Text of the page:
The Smith Improved Printing Press displayed in the Iron Acorn Press room replicates the printing press invented by Peter Smith (1795-1823) that Egbert Bratt Grandin used to print the 1st Edition of The Book of Mormon.

Peter Smith earned a degree from Yale University and owned a carpentry shop -- Smith, Hoe and Co.-- that specialized in wood products for printers.  Smith, Hoe, and Co. made the Smith Improved Press available to the market in 1822.  After Smith's death, Robert Hoe took over the company and renamed it R. Hoe & Co. and it remained the most successful press manufacturing company through a good portion of the 20th century.

Scholars are unsure of exactly when E. B. Grandin purchased his Smith Improved Printing Press. Printing of The Book of Mormon, however, commenced in 1829 and used the latest technology available to small printing shops. The Church History Museum in Salt Lake City, Utah, houses and displays the Smith Improved Press used by Grandin.  Despite being broken in places, this press is still usable today.

When the Church of Jesus Christ of Latter-day Saints began restoration work on the Grandin Building in Palmyra, New York, the Church contracted with Stephen Pratt of Cove Fort, Utah, to make a copy of the original Smith Improved Press. Pratt made molds and patterns from the press Grandin used and manufactured a replica that is displayed in the Grandin Building. Some years later, Louis Crandall contracted with Steve Pratt for a second copy that Crandall diplayed at the Crandall Historical Printing Museum in Provo, Utah.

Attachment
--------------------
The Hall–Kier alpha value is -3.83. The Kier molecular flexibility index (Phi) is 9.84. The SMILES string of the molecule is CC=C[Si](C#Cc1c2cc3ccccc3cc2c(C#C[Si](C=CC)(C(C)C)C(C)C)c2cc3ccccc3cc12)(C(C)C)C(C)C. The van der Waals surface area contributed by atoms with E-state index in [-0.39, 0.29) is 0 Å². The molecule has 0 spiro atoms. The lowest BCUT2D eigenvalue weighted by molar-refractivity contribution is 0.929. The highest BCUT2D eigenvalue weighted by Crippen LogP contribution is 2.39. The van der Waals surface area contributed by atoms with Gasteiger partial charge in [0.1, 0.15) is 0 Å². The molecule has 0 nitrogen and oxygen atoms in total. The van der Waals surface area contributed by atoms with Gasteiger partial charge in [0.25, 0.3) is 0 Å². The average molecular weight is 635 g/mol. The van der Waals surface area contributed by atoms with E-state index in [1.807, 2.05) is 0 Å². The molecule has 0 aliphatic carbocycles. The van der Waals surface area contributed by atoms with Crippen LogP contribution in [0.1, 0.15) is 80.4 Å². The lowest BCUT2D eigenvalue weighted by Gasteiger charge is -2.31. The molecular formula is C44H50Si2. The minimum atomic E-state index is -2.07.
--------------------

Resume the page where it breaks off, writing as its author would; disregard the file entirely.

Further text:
The McKay Library displays the third and final copy manufactured by Stephen Pratt. Pratt chose to sand-cast the major parts of the press at a foundry in Nephi, Utah.  Pratt chose to cast the other steel cast parts in a lost-wax ceramic-mold process at a foundry in American Fork, Utah. Both of these foundries completed their work in the summer of 2007. From then until October 2008, Steve Pratt finished the castings, made other castings, cut steel parts, and machined surfaces. The resulting press exhibits the shape, markings, and other anomalies of the press used by Grandin (aside from the bright BYU-I blue color). Minus a few minor 'improvements' for strength, the press on display holds all the original charm of the press E.B. Grandin used in the 1820s.  Photographs of the manufacturing process and installation of the McKay Library’s copy of the Smith Improved Press are available by following this link.

Stephen Pratt (1940 - 2012) graduated from Brigham Young University with a Masters in Industrial Education/Electronics.  He manufactured wagons, handcarts, presses (including a Gutenberg press and English Wood Common press) and generally anything else that the Church needed in their restoration efforts.

The Smith Improved Press is on display in room 249 of the McKay Library. The press is open to visitors. To schedule a visit and tour, please contact Brother Sam Nielson at


Comparato, Frank E. Chronicles of Genius and Folly: R. Hoe & Company and the Printing Press As a Service to Democracy. Culver City, Calif: Labyrinthos, 1979.

Pratt, Stephen. "Who is Stephen Pratt." Liberty and Learning. Last modified 2009. Accessed February 12, 2015.